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International candidates are more favorable to admission exams

International candidates are more likely to agree that use of admission exams enhances the transparency and fairness of the admissions process as compared to domestic candidates. Given the level of importance international candidates place on the use of admissions exams, business schools should consider the perception that the admissions process has become less transparent, and fair in the absence of admissions exams.

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Perception of admissions exams varies by regions

More than half of candidates (52%) from Western Europe and 43 percent from the US agree that admissions exams improve reliability in the evaluation of graduate business school candidates. Prospective students from Africa (68%), Central & South Asia (68%), and East & Southeast Asia (64%) are more likely to agree that the use of admissions exams demonstrates the importance graduate business schools place on the quality of their students. This is significantly higher than the perspective of candidates from the US (45%) and Western Europe (50%). As many business schools continue to attract and enroll a diverse pool of candidates, they need to recognize the regional differences in the perception of admissions exams as an indicator of quality of business school.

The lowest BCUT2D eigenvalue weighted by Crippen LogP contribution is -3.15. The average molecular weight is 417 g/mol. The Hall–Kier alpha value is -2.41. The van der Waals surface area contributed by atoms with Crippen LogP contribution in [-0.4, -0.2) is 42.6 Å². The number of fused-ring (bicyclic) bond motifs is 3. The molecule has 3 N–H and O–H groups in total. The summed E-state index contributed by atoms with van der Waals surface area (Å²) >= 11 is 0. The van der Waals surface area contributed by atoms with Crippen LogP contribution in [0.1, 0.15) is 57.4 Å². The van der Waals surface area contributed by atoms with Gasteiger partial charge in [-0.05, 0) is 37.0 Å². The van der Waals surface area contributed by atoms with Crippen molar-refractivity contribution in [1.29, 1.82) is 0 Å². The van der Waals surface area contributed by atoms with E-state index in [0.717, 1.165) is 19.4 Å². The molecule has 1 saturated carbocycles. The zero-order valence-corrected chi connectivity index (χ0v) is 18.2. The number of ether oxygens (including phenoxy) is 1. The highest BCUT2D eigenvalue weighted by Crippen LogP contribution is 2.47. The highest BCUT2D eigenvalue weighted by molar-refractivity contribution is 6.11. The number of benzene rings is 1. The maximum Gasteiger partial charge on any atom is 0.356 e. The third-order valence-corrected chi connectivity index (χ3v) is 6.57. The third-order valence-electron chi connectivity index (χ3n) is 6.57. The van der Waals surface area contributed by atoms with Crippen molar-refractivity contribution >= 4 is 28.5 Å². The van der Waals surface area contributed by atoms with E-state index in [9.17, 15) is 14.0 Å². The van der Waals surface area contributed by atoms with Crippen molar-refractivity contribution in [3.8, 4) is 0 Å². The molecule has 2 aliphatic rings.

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Conclusion

Despite the negative impact of COVID-19 on many aspects of enrollment management, doubling down to attract and admit the best-fit, diverse talent that succeeds as today’s student and tomorrow’s alumni continues to be a priority for business schools. This timely data provides candidate insights to help business schools inform their decisions and assess the possible implications of those decisions. The data shows that most candidates believe that admissions exams improve reliability, fairness, and transparency in evaluating graduate business school talent. The diversity of perception among candidates is also illustrated by region of citizenship and preferred study destination (domestic vs. international). Based on this data, a couple of questions for business schools to consider in crafting their recruitment and selection strategy include:

  • How could the lack of objective data impact the perception of transparency, fairness, and reliability of the admissions process?
  • What are the implications on attracting prospective international students as they view standardized exams as a signal of the quality of the cohort and hence the school?

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About the Survey

The findings summarized in this blog are based on the data collected through the mba.com Prospective Students Survey between January and April 2021 from a total of 1,793 individuals worldwide. International candidates are defined by their preference to study in a destination outside their country of citizenship. For example, a US citizen preferring to pursue GME in Spain would be categorized as an international candidate. Nearly 60 percent of the total respondents are international candidates and 40 percent are female candidates. These findings reflect the users visiting mba.com and should be interpreted with caution in the rapidly evolving context of COVID-19.

Topics: Prospective Students, Research Insights